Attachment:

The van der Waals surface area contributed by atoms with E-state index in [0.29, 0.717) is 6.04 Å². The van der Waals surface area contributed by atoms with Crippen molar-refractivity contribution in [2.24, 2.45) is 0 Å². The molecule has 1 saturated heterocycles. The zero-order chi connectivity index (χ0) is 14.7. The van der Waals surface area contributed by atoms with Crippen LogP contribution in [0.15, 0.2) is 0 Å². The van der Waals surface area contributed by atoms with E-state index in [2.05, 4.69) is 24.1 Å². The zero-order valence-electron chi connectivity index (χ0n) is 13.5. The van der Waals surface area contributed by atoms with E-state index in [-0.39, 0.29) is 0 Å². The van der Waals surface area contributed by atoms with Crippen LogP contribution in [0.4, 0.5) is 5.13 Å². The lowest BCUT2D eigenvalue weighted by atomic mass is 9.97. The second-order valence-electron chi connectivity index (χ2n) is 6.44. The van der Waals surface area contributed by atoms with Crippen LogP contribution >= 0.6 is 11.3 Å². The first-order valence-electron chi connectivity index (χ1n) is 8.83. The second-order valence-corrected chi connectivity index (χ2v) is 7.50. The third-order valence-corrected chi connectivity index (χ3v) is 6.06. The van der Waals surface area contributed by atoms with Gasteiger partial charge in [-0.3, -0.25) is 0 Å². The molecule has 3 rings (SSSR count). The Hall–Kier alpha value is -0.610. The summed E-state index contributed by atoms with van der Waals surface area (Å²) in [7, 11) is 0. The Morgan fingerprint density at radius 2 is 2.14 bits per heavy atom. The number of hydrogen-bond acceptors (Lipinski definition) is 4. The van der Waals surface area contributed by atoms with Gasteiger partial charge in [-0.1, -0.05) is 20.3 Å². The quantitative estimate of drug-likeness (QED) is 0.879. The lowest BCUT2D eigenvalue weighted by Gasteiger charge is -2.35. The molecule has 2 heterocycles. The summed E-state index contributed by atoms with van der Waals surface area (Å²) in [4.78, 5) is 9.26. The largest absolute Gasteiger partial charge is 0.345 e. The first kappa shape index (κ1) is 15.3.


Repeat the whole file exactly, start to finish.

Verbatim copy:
The van der Waals surface area contributed by atoms with E-state index in [0.29, 0.717) is 6.04 Å². The van der Waals surface area contributed by atoms with Crippen molar-refractivity contribution in [2.24, 2.45) is 0 Å². The molecule has 1 saturated heterocycles. The zero-order chi connectivity index (χ0) is 14.7. The van der Waals surface area contributed by atoms with Crippen LogP contribution in [0.15, 0.2) is 0 Å². The van der Waals surface area contributed by atoms with E-state index in [2.05, 4.69) is 24.1 Å². The zero-order valence-electron chi connectivity index (χ0n) is 13.5. The van der Waals surface area contributed by atoms with E-state index in [-0.39, 0.29) is 0 Å². The van der Waals surface area contributed by atoms with Crippen LogP contribution in [0.4, 0.5) is 5.13 Å². The lowest BCUT2D eigenvalue weighted by atomic mass is 9.97. The second-order valence-electron chi connectivity index (χ2n) is 6.44. The van der Waals surface area contributed by atoms with Crippen LogP contribution >= 0.6 is 11.3 Å². The first-order valence-electron chi connectivity index (χ1n) is 8.83. The second-order valence-corrected chi connectivity index (χ2v) is 7.50. The third-order valence-corrected chi connectivity index (χ3v) is 6.06. The van der Waals surface area contributed by atoms with Gasteiger partial charge in [-0.3, -0.25) is 0 Å². The molecule has 3 rings (SSSR count). The Hall–Kier alpha value is -0.610. The summed E-state index contributed by atoms with van der Waals surface area (Å²) in [7, 11) is 0. The Morgan fingerprint density at radius 2 is 2.14 bits per heavy atom. The number of hydrogen-bond acceptors (Lipinski definition) is 4. The van der Waals surface area contributed by atoms with Gasteiger partial charge in [-0.1, -0.05) is 20.3 Å². The quantitative estimate of drug-likeness (QED) is 0.879. The lowest BCUT2D eigenvalue weighted by Gasteiger charge is -2.35. The molecule has 2 heterocycles. The summed E-state index contributed by atoms with van der Waals surface area (Å²) in [4.78, 5) is 9.26. The largest absolute Gasteiger partial charge is 0.345 e. The first kappa shape index (κ1) is 15.3.